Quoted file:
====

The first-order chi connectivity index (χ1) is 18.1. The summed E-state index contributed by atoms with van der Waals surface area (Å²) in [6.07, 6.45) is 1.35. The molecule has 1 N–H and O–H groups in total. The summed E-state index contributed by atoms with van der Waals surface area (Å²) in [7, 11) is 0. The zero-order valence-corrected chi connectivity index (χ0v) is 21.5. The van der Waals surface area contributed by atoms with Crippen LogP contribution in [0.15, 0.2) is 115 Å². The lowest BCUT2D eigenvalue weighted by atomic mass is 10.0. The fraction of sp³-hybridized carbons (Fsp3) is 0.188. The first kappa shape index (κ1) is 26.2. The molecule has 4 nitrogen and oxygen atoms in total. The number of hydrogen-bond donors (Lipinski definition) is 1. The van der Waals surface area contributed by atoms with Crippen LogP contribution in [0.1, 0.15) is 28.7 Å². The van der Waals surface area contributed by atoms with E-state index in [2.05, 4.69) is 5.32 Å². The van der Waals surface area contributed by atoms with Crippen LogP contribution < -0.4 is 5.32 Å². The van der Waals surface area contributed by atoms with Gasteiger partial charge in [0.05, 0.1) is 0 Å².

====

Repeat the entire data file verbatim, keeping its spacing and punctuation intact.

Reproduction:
The first-order chi connectivity index (χ1) is 18.1. The summed E-state index contributed by atoms with van der Waals surface area (Å²) in [6.07, 6.45) is 1.35. The molecule has 1 N–H and O–H groups in total. The summed E-state index contributed by atoms with van der Waals surface area (Å²) in [7, 11) is 0. The zero-order valence-corrected chi connectivity index (χ0v) is 21.5. The van der Waals surface area contributed by atoms with Crippen LogP contribution in [0.15, 0.2) is 115 Å². The lowest BCUT2D eigenvalue weighted by atomic mass is 10.0. The fraction of sp³-hybridized carbons (Fsp3) is 0.188. The first kappa shape index (κ1) is 26.2. The molecule has 4 nitrogen and oxygen atoms in total. The number of hydrogen-bond donors (Lipinski definition) is 1. The van der Waals surface area contributed by atoms with Crippen LogP contribution in [0.1, 0.15) is 28.7 Å². The van der Waals surface area contributed by atoms with E-state index in [2.05, 4.69) is 5.32 Å². The van der Waals surface area contributed by atoms with Crippen LogP contribution < -0.4 is 5.32 Å². The van der Waals surface area contributed by atoms with Gasteiger partial charge in [0.05, 0.1) is 0 Å².